Have you heard the news? "The Surge" is about to end. The next phase of our 100 Year War is "The Pause." Surge, Pause... Surge, Pause... We can't pull out! It's all starting to sound a bit sexual, isn't it? But the American people are the ones getting screwed.
According to the New York Times, when General Petraeus testifies in front of Congress this week, he's going to recommend that come July there should be a pause in troop withdrawals. By then, the nearly 20,000 troops still devoted to the "surge" will have returned home, leaving roughly 140,000 still in Iraq. In other words, the Bush administration is going to leave office with around the same troop levels in Iraq as we've had over the past five years.
So lest Congress get any crazy ideas about honoring the wishes of the majority of Americans and start bringing the rest of our troops home, the administration is going to run out the clock hiding behind the idea of a "pause."
I put it in quotes because what they're proposing isn't actually a pause -- in fact, it's precisely the opposite of a pause. What they really mean is a continuation. But since "stay the course" was 12 slogans ago, they had to come up with a new one.
This is standard operating procedure for the Bush administration: every time they look at the events on the ground in Iraq, instead of responding with a smart policy, they respond with a catchy new slogan. Usually an utterly misleading catchy slogan.
This conflation -- and often confusion -- of reality and rhetoric is the true Bush doctrine.
Just take a look back at what we've had so far. First there was "Gathering Threat." Then "Axis of Evil." And then, in order:
"Shock and Awe"
"Adapt to Win"
"Stay the Course"
"New Way Forward"
And then "The "Surge." And now "The "Pause."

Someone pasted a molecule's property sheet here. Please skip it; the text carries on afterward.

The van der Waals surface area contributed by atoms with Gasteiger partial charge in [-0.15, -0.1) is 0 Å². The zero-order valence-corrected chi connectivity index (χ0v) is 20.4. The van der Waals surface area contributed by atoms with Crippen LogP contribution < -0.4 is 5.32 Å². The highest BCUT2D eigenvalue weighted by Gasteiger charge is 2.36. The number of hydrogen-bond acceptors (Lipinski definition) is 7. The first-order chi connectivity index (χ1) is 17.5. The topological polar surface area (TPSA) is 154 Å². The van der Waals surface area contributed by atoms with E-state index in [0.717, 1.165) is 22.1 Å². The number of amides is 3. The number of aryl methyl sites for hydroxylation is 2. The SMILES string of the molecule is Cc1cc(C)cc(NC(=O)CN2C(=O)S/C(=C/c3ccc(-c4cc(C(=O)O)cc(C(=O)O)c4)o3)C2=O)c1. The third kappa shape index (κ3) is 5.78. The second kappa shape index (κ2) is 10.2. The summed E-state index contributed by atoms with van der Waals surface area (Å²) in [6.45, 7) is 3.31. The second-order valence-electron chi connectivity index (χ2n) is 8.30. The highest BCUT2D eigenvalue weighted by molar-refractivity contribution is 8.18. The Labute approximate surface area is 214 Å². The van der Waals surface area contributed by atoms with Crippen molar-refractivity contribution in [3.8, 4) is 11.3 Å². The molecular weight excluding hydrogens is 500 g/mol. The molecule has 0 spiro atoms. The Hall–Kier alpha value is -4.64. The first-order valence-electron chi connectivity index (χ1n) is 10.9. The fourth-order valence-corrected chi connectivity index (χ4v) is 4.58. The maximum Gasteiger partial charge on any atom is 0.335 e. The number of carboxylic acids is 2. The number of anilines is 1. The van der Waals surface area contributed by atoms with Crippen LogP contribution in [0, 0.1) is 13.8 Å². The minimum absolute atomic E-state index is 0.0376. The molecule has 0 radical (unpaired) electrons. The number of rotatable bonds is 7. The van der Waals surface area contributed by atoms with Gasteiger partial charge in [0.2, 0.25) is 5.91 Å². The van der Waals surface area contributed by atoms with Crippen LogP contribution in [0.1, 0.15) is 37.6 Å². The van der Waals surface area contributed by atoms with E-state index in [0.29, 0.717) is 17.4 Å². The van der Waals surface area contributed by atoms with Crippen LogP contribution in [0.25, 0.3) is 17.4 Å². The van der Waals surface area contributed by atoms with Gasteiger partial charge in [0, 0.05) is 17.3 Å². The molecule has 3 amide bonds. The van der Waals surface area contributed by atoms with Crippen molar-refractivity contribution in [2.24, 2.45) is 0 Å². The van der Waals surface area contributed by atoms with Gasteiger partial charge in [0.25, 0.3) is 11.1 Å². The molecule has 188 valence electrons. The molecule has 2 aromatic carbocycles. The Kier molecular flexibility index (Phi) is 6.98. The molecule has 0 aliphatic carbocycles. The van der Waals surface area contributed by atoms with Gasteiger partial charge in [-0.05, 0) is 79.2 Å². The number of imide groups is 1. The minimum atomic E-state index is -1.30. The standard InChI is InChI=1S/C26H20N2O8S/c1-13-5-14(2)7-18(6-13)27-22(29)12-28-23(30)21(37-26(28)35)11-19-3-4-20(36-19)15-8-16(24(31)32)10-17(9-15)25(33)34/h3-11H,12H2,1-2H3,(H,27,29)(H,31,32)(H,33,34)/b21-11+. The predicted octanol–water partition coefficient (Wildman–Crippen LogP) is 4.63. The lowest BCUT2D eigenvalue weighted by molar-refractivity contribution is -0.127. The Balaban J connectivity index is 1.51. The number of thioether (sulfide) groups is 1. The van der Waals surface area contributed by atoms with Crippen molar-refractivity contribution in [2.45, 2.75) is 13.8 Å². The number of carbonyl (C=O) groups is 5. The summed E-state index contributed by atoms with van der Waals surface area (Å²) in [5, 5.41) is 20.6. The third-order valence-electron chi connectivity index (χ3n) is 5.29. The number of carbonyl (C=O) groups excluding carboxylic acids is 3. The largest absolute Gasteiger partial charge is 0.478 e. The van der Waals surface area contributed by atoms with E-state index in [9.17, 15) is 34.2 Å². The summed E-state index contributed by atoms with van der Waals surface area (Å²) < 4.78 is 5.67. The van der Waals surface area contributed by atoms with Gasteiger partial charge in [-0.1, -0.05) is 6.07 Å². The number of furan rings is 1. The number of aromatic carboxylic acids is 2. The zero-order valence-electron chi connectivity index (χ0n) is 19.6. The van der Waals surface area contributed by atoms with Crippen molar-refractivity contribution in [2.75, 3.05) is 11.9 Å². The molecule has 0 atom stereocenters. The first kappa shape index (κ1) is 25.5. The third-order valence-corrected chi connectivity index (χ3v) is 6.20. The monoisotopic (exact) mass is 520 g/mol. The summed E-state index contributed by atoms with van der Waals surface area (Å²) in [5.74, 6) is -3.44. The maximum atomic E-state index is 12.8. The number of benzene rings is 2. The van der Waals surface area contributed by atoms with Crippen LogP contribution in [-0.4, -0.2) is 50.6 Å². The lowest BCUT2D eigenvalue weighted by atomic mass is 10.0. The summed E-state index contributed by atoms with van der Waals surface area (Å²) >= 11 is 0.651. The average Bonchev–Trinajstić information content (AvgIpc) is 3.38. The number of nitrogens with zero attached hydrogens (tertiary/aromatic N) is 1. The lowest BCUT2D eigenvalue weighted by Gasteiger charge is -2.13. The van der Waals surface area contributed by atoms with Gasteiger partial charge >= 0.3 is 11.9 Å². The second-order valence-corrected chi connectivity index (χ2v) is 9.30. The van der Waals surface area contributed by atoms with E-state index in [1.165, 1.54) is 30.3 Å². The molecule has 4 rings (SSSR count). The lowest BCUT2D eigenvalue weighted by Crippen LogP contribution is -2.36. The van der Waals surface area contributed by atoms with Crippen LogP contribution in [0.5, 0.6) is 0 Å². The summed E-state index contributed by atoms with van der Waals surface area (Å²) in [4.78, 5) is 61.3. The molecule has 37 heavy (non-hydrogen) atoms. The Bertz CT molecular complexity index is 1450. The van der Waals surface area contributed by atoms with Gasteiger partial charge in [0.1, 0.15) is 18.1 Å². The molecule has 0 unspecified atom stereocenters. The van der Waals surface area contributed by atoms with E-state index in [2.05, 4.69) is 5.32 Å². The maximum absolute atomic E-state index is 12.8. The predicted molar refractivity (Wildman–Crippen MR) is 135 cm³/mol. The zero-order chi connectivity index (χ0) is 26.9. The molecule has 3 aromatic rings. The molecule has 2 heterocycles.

Which is just "Stay the Course 2.0".
But we all know that during The Pause many things won't be pausing. Like the $3 billion a week this war is costing. And the incredible strain it is putting on our military, which was borne out by Army vice chief of staff Richard A. Cody when he told Congress last week that "lengthy and repeated deployments with insufficient recovery time have placed incredible stress on our soldiers and our families, testing the resolve of our all-volunteer force like never before."
Another thing that won't be pausing is the fact that, according to an Army study, "27 percent of noncommissioned officers -- a critically important group -- on their third or fourth tour exhibited symptoms commonly referred to as post-traumatic stress disorders."
Also not pausing: the continued deterioration of conditions in Afghanistan. Things have gotten so bad in what should have been the "central front in the war on terror," President Bush was forced to promise NATO leaders last week that he would commit to sending additional troops there. Though it's not clear where he's going to get them from. Perhaps another sweet contract for the Blackwater Gang is in the offing.
And, of course, there will be no pause in the way the administration uses the shine of Gen. Petraeus' stars to bedazzle -- and bamboozle -- Congress. There are actually several layers of military command above Petraeus that Bush could use to sell The Pause. But the reason he doesn't is simple: unlike Petraeus, they don't agree with him.
As Alex Koppelman notes in Salon:
"Petraeus agrees with current administration thinking, whereas commanders above him do not. Adm. William Fallon, who announced his early retirement from the military, including his position as head of U.S. Central Command, earlier this month, was one of those who was reportedly arguing against Petraeus, and was concerned about the damage the war is doing to the military."
Or, at Matt Yglesias put it:
"Bush has, from the beginning, always listened to people who tell him what he wants to hear -- starting a war with Iraq is a great idea, continuing a war with Iraq is a great idea. If Petraeus told Bush tomorrow that he should admit failure and open up a regional dialogue on how best to manage an American withdrawal from Iraq, suddenly his privileged position would be gone."
What we're not likely to hear a lot about this week is the very messy political situation in Iraq, the cleaning up of which was the entire purpose of The Surge in the first place, and thus the primary metric of success on which it should be judged.
On Friday, Barack Obama raised what is ultimately the key point about Iraq: "We still don't have a good answer to the question posed by Sen. (John) Warner the last time Gen. Petraeus appeared: How has this effort in Iraq made us safer and how do we expect it will make us safer in the long run?"
I have a feeling there is going to be a long, long pause before any of us get an answer to that.
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